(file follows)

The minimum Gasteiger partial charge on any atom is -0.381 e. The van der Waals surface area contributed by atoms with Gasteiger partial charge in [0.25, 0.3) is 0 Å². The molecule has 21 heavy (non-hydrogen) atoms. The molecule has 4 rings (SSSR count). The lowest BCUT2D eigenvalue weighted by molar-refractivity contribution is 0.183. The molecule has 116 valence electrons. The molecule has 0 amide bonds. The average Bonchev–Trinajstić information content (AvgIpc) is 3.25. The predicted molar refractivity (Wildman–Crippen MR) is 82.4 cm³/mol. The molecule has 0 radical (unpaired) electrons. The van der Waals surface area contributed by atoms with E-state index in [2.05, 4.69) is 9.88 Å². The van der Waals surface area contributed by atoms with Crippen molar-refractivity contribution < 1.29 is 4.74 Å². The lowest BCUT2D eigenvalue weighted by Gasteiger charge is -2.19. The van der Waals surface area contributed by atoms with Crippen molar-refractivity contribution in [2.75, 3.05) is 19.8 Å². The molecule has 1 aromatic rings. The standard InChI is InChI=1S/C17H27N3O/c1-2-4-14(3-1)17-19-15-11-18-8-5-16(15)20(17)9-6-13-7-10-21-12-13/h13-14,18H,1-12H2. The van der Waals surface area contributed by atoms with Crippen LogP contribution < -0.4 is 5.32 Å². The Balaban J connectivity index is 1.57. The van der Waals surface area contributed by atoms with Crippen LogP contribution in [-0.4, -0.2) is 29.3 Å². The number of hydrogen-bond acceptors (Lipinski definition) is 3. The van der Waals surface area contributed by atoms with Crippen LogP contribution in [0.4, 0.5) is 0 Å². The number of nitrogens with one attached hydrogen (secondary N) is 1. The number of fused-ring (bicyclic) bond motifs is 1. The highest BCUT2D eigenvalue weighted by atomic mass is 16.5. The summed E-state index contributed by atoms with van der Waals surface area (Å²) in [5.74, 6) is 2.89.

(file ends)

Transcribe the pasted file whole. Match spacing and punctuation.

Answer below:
The minimum Gasteiger partial charge on any atom is -0.381 e. The van der Waals surface area contributed by atoms with Gasteiger partial charge in [0.25, 0.3) is 0 Å². The molecule has 21 heavy (non-hydrogen) atoms. The molecule has 4 rings (SSSR count). The lowest BCUT2D eigenvalue weighted by molar-refractivity contribution is 0.183. The molecule has 116 valence electrons. The molecule has 0 amide bonds. The average Bonchev–Trinajstić information content (AvgIpc) is 3.25. The predicted molar refractivity (Wildman–Crippen MR) is 82.4 cm³/mol. The molecule has 0 radical (unpaired) electrons. The van der Waals surface area contributed by atoms with E-state index in [2.05, 4.69) is 9.88 Å². The van der Waals surface area contributed by atoms with Crippen molar-refractivity contribution < 1.29 is 4.74 Å². The lowest BCUT2D eigenvalue weighted by Gasteiger charge is -2.19. The van der Waals surface area contributed by atoms with Crippen molar-refractivity contribution in [2.75, 3.05) is 19.8 Å². The molecule has 1 aromatic rings. The standard InChI is InChI=1S/C17H27N3O/c1-2-4-14(3-1)17-19-15-11-18-8-5-16(15)20(17)9-6-13-7-10-21-12-13/h13-14,18H,1-12H2. The van der Waals surface area contributed by atoms with Crippen LogP contribution < -0.4 is 5.32 Å². The Balaban J connectivity index is 1.57. The van der Waals surface area contributed by atoms with Crippen LogP contribution in [-0.4, -0.2) is 29.3 Å². The number of hydrogen-bond acceptors (Lipinski definition) is 3. The van der Waals surface area contributed by atoms with Crippen LogP contribution in [0.4, 0.5) is 0 Å². The number of nitrogens with one attached hydrogen (secondary N) is 1. The number of fused-ring (bicyclic) bond motifs is 1. The highest BCUT2D eigenvalue weighted by atomic mass is 16.5. The summed E-state index contributed by atoms with van der Waals surface area (Å²) in [5.74, 6) is 2.89.